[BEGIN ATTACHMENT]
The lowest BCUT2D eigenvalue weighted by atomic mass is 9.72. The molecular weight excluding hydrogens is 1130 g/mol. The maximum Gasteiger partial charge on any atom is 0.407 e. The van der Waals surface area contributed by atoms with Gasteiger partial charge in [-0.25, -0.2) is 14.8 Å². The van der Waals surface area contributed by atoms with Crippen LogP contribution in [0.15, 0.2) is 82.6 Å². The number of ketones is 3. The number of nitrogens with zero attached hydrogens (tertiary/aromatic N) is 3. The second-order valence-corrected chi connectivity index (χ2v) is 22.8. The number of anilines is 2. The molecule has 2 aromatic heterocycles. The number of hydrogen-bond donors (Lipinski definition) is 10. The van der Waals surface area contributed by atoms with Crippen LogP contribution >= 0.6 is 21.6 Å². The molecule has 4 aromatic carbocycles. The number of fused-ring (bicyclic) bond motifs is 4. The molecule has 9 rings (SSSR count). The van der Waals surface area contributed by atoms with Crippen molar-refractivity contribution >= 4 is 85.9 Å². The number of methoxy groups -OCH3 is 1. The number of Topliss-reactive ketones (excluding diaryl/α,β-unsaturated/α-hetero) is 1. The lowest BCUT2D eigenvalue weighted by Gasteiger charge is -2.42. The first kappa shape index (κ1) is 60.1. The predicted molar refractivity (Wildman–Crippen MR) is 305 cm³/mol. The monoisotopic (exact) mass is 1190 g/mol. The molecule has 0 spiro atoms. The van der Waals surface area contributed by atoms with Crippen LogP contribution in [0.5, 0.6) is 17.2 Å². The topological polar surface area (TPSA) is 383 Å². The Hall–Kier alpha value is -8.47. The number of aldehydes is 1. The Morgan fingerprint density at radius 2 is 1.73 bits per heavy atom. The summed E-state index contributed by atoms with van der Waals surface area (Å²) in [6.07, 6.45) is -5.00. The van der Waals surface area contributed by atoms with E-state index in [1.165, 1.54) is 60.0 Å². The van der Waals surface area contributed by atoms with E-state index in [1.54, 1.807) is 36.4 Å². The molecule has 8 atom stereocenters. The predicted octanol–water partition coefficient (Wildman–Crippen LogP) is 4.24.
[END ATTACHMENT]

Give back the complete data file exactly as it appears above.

The lowest BCUT2D eigenvalue weighted by atomic mass is 9.72. The molecular weight excluding hydrogens is 1130 g/mol. The maximum Gasteiger partial charge on any atom is 0.407 e. The van der Waals surface area contributed by atoms with Gasteiger partial charge in [-0.25, -0.2) is 14.8 Å². The van der Waals surface area contributed by atoms with Crippen LogP contribution in [0.15, 0.2) is 82.6 Å². The number of ketones is 3. The number of nitrogens with zero attached hydrogens (tertiary/aromatic N) is 3. The second-order valence-corrected chi connectivity index (χ2v) is 22.8. The number of anilines is 2. The molecule has 2 aromatic heterocycles. The number of hydrogen-bond donors (Lipinski definition) is 10. The van der Waals surface area contributed by atoms with Crippen LogP contribution >= 0.6 is 21.6 Å². The molecule has 4 aromatic carbocycles. The number of fused-ring (bicyclic) bond motifs is 4. The molecule has 9 rings (SSSR count). The van der Waals surface area contributed by atoms with Crippen molar-refractivity contribution >= 4 is 85.9 Å². The number of methoxy groups -OCH3 is 1. The number of Topliss-reactive ketones (excluding diaryl/α,β-unsaturated/α-hetero) is 1. The lowest BCUT2D eigenvalue weighted by Gasteiger charge is -2.42. The first kappa shape index (κ1) is 60.1. The predicted molar refractivity (Wildman–Crippen MR) is 305 cm³/mol. The monoisotopic (exact) mass is 1190 g/mol. The molecule has 0 spiro atoms. The van der Waals surface area contributed by atoms with Crippen LogP contribution in [0.5, 0.6) is 17.2 Å². The topological polar surface area (TPSA) is 383 Å². The Hall–Kier alpha value is -8.47. The number of aldehydes is 1. The Morgan fingerprint density at radius 2 is 1.73 bits per heavy atom. The summed E-state index contributed by atoms with van der Waals surface area (Å²) in [6.07, 6.45) is -5.00. The van der Waals surface area contributed by atoms with E-state index in [1.165, 1.54) is 60.0 Å². The van der Waals surface area contributed by atoms with E-state index in [1.54, 1.807) is 36.4 Å². The molecule has 8 atom stereocenters. The predicted octanol–water partition coefficient (Wildman–Crippen LogP) is 4.24.